After lunch today (outside: grey sky, gushing river, the peep of a wagtail flitting about):
PM: I'm going to work on my book now.
TM: Which book?
TM: It wasn't written in a day.
TM: Why is no one willing to pay for this kind of genius?
Last week I was going to post something about the low weeks in a writer's life - the rejection, the de-commission, the falling-through, the indefinite postponement, the samples and proposals and exploratory conversations that lead nowhere in particular (or nowhere particularly lucrative) - because that's the kind of week I had, with all of the above featured. But why be glum? And why destroy our carefully contrived image as modern-day Brownings (as in EB and R), enjoying some endless glamorous exile in a foreign land, delighting in our mutual artistic-ness and the range of fruit and veg in the local markets?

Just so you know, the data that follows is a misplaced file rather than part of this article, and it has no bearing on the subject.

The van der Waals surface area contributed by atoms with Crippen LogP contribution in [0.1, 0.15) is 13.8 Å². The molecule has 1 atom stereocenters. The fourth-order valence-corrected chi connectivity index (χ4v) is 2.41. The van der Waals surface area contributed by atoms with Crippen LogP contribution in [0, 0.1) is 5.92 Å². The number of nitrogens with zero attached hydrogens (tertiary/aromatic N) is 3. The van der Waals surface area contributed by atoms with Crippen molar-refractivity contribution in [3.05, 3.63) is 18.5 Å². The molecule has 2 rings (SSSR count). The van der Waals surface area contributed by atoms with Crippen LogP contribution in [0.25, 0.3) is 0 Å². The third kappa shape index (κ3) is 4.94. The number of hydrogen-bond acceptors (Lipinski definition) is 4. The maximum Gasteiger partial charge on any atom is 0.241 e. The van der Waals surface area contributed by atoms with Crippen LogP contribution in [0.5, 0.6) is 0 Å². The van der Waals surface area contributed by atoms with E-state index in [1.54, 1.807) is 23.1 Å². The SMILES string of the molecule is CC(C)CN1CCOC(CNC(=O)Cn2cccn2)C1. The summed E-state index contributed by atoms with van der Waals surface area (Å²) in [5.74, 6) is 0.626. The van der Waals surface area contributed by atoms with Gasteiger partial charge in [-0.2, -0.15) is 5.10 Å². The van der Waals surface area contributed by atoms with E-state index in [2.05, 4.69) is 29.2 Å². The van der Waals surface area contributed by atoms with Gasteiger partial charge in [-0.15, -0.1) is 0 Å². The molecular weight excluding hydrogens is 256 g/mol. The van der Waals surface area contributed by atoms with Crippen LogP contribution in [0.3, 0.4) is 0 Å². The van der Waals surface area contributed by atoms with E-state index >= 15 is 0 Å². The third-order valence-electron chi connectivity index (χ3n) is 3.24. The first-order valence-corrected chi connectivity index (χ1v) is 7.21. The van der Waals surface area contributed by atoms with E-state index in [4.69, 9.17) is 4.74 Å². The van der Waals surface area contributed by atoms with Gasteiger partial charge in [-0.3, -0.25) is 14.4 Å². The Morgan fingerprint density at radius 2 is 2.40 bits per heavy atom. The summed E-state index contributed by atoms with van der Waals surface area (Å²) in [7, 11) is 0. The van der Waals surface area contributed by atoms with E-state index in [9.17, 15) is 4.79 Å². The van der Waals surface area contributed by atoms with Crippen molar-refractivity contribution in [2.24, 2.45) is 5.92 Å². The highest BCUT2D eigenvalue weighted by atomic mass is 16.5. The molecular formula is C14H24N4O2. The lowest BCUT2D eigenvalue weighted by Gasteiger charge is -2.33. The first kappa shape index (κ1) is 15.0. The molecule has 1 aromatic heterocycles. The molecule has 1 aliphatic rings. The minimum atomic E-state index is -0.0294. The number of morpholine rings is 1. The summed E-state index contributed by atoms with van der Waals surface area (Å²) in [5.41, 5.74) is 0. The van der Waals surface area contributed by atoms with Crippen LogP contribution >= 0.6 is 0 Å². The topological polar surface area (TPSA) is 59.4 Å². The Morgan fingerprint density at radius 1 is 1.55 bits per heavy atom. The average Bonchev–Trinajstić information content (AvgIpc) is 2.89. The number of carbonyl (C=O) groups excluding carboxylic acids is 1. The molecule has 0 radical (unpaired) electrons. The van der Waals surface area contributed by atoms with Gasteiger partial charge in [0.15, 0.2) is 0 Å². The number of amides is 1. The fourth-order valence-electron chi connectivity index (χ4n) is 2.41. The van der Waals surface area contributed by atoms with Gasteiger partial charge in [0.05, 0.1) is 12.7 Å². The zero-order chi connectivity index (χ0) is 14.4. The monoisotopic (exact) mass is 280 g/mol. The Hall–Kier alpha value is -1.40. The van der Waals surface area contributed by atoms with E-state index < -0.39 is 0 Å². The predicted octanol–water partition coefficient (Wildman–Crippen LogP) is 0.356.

Our glamorous exile is in Sheffield here at the chilly heart of Austerity Britain, but there's a very good market just five minutes walk away, where I managed to spend sixty-two pence on Lincolnshire sausages yesterday, and where the market traders say things like "that's two pounds in money" (as opposed to olden-days weight), and "that'll be ten shillings!" At the market I've also learned the local word for rolls ("breadcakes"). Exile is educational.
Now I must get back to work, because Rome wasn't ... etc.